We’ve been talking about the digital divide now for decades. There is still a big gulf in our society between homes with broadband, computers and the knowledge to use them and those without. In my view we are now in crisis mode – school children that don’t have computers and broadband are at a massive disadvantage compared to their peers and are nearly destined to fall behind and fail.
I recently ran across a group here in North Carolina that is taking big strides to solve the problem in the greater Charlotte area. The non-profit E2D (End the Digital Divide) has now given laptop computers to over 4,100 families with school kids and has made a serious dent in the digital divide in the area.
The organization has taken a several-prong approach to making this happen:
- They are soliciting used laptops from businesses in the Charlotte area. Most big businesses replace laptops every few years and most of them have been ending up in the landfill. Now a number of businesses send all of their used laptops to E2D.
- Used laptops need to be refurbished and E2D started several computer labs in area high schools where they hire students at a decent wage to refurbish the computers and install new software. The purpose of these labs is not only to get the laptops ready to distribute, but they are providing technical training for kids that is helping them move on towards college or a technical career.
- Households that get a new computer also get a live tutorial and technical support to best take advantage of the new laptops.
- Finally, the Charlotte area has a lot of homeless families and there are thousands of homeless kids in the area. E2D has partnered with Sprint to provide mobile hot spots and data plans that are providing broadband access to homeless students and others with no broadband.
I’d encourage you to browse their website. It’s a great story and you ought to view the short video that’s on their home page.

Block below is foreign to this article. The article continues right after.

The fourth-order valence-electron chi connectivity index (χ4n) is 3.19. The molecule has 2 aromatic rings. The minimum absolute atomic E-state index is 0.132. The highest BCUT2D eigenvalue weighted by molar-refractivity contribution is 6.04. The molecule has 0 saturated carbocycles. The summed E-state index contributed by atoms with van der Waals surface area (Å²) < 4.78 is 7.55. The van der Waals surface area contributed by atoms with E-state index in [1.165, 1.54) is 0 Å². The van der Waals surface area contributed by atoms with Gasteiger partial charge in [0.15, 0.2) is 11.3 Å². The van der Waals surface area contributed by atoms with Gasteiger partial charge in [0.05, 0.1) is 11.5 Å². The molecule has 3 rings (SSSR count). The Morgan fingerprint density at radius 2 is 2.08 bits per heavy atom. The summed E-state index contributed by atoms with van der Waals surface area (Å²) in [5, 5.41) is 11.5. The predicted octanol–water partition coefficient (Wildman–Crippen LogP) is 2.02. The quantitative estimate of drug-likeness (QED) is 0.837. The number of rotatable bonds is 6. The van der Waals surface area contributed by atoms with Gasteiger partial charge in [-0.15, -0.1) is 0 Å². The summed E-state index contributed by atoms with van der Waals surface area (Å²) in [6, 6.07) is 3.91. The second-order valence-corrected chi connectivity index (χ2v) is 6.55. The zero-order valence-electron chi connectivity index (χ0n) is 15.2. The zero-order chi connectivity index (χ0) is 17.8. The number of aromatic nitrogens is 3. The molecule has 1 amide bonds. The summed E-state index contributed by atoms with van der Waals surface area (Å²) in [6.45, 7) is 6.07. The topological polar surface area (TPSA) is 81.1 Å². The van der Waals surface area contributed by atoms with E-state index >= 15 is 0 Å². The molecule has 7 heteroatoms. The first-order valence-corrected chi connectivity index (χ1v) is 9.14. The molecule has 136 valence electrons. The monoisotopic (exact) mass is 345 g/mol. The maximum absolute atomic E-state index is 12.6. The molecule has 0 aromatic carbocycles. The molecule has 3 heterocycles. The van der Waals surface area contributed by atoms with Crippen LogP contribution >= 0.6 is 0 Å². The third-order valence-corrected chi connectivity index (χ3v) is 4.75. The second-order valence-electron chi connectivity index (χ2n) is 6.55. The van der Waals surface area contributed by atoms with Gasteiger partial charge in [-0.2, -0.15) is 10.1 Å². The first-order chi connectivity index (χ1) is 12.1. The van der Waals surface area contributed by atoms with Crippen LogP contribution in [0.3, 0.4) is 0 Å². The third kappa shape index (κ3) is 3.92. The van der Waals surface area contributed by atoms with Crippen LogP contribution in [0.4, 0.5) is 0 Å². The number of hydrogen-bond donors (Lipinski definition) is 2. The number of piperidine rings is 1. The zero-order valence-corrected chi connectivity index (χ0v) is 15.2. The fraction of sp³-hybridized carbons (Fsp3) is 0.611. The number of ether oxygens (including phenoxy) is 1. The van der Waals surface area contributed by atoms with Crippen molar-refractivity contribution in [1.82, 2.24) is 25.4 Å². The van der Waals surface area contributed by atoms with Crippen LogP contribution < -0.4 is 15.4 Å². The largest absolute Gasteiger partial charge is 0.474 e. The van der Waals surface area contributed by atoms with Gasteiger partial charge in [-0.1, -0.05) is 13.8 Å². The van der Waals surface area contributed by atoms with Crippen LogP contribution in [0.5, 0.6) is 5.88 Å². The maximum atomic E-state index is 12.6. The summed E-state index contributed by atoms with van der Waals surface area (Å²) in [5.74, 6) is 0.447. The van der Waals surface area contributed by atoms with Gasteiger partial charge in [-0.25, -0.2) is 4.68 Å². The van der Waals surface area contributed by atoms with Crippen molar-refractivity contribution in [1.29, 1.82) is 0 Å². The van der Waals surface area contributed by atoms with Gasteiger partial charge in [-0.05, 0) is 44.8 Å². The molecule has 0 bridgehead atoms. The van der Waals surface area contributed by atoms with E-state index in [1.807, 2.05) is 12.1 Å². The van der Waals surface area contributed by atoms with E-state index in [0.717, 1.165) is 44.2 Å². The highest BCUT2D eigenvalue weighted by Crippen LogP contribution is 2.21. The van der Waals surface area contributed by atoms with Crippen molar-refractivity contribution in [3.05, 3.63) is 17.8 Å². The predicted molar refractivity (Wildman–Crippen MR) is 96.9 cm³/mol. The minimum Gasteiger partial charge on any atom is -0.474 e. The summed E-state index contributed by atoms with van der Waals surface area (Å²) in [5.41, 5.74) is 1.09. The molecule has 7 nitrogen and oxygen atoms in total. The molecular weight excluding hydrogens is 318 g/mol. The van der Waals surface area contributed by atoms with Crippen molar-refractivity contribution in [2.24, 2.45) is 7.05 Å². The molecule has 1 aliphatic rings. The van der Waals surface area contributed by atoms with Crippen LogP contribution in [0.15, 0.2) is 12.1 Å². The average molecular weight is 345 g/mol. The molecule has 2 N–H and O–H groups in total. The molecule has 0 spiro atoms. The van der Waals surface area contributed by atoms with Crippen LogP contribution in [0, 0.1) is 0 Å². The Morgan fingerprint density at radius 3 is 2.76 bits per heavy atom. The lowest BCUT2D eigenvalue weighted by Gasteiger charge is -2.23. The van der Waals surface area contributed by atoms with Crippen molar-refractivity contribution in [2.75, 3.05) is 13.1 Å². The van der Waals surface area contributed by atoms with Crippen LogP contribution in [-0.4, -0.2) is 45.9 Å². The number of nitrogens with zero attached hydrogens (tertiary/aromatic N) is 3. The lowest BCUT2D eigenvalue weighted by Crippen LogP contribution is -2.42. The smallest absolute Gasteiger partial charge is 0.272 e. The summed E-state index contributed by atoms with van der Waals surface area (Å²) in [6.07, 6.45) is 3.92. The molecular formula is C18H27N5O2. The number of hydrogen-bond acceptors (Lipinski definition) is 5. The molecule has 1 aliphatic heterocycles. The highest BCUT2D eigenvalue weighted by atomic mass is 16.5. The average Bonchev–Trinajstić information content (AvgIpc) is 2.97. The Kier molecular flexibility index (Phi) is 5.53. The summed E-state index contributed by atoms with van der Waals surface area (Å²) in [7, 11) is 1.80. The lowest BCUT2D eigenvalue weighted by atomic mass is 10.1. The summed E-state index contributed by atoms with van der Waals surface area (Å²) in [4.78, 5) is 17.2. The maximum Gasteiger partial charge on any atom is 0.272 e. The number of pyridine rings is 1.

The whole concept got started a few year ago when 12-year Franny Millen asked her father how kids without computers can keep up with schoolwork. She wanted to know what could be done about the problem and resolved to fix it. Her father, Pat Millen, founded E2D as a result of the challenge.
The program has already had great success. Students without computers and broadband are noticeably behind their peers and are far more likely to eventually drop out of school and to earn far less than those who finish high school or college. Early metrics show that kids receiving the E2D computers are catching back up and closing the gap – exactly the result you would hope to achieve.
But E2D knows they still have a long way to go. While they’ve distributed 4,100 computers they estimate there are still 20,000 more computers needed in the Charlotte area to get one to every student that needs one. And those computers must all be replaced every few years.
The organization gets funding from several sources. First are the ever-growing donations of used laptops from companies. They received a $218,000 grant in 2017 and receive donations from the local community. They also hold citywide lemonade sales to involve kids in fundraising. And finally, they ask for a payment from homes that get a computer.
Pat Millen believes that their effort ought to be duplicable in other parts of the country and he would like to see the model grow. Perhaps some other communities will read this blog and take the challenge. There are a lot of young students hoping for computers.